Enhancing Blizzard Safety with Mass Notification Systems


The Importance of Blizzard Safety

Winter brings with it a host of dangerous weather conditions that can cause closings, delays, accidents and other serious calamities that impact organizations. From personal safety to business continuity, winter storms like blizzards can have devastating effects on operations if organizations are unprepared.

As defined by the Red Cross, Winter Storm Warnings are issued when “Life-threatening, severe winter conditions have begun or will begin within 24 hours.” Whereas a Blizzard Warning is issued when “Sustained winds or frequent gusts of 35 miles per hour or greater, plus considerable falling or blowing snow reducing visibility to less than a quarter mile, expected to prevail for three hours or longer.”

These conditions can be dangerous for organizations that do not take the proper precautions to alert and manage winter weather events. While there are many resources available to prepare for winter storms, in this blog post, we’ll look specifically at how mass notification systems can be used to facilitate safety initiatives during winter weather and blizzard conditions.

Be the First to Know

With the right mass notification system, organizations can monitor CAP feeds from the National Weather Service to automatically trigger alerts when severe weather approaches. Alerts can be configured to monitor for certain weather events like blizzards, and be set to specific geographical areas. Messages can be prebuilt to simply forward the text from the CAP alert or to send a message with more detailed instructions.

Learn more about using CAP for Weather Notifications

Organizations can also designate groups to receive the alert about an approaching storm. In some instances, it may only be necessary to initially alert upper-level administrators and management. These key stakeholders can then assess the information they are presented with and decide what they want to share with the larger population. This can help organizations deploy a better-executed response depending on what they need to do. The severity of the storm and the lead time an organization has to prepare will also determine whether they need to suspend operations or close.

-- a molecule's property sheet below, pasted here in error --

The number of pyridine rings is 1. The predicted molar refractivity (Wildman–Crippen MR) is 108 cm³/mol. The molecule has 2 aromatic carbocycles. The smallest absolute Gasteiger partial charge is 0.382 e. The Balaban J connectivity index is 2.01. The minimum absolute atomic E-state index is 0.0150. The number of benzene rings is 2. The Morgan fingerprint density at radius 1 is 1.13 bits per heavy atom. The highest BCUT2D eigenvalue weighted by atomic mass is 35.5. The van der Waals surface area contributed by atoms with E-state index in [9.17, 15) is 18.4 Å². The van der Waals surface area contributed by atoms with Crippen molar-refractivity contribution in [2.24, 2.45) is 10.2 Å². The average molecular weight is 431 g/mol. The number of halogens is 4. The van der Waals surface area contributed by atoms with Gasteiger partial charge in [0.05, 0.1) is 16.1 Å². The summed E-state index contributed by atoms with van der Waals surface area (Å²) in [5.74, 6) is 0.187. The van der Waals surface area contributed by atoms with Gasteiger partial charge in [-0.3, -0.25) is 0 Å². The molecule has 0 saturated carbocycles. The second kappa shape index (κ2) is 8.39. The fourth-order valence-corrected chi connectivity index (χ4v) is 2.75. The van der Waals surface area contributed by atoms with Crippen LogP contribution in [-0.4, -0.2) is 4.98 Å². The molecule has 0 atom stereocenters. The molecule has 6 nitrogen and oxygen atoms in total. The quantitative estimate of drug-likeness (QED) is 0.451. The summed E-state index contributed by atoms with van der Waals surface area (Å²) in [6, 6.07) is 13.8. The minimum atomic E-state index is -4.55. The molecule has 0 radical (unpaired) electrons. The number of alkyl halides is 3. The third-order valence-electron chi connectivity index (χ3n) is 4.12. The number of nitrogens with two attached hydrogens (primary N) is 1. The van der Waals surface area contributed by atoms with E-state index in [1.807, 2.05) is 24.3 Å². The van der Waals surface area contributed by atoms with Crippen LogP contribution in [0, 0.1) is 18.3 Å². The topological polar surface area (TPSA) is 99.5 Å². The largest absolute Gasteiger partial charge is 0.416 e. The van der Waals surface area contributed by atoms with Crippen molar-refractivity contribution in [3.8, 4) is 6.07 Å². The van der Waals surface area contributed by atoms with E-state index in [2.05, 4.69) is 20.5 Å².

The goal is to have as much time as possible so your organization can plan an appropriate response that keeps people out of danger and operations running smoothly.

Manage Schedules and Expectations

Once initial alerts are sent out, it’s important to follow up with safety instructions. With dangerous travel conditions, people inside and outside the organization need to know whether you will remain open during a blizzard. If a storm occurs during a work day, mass notification can be used to send people home early and shut down production equipment that may be vulnerable to damage. It can also be used to send notifications to remote workers to tell them to stay home.

Check out 3 Tips for Communicating with Staff about Natural Disasters

If extreme winter weather occurs overnight, mass notification can help spread the word about closings, encourage people to work from home or let people know when operations will resume. Just as important is letting people know if your organization will remain open and what expectations are. Mass notification can help manage schedules and ask for responses to know who has seen messages. This helps minimize confusion and prevents people from taking unnecessary risks because they are uninformed.

Get Back Up and Running

Once the blizzard has passed mass notification systems can be used to help get things back to normal. Sending an all-clear message lets people know regular schedules are resuming. It can also be used to share information about any damage buildings may have sustained, or plowing that still needs to be done.

With the right combination of messages, groups, and devices, mass notification systems can help spread information that keeps people safe and informed during blizzards and other severe winter weather. This helps organizations fulfill their duty of care, minimize downtime, and ensure limited interruptions to operations.

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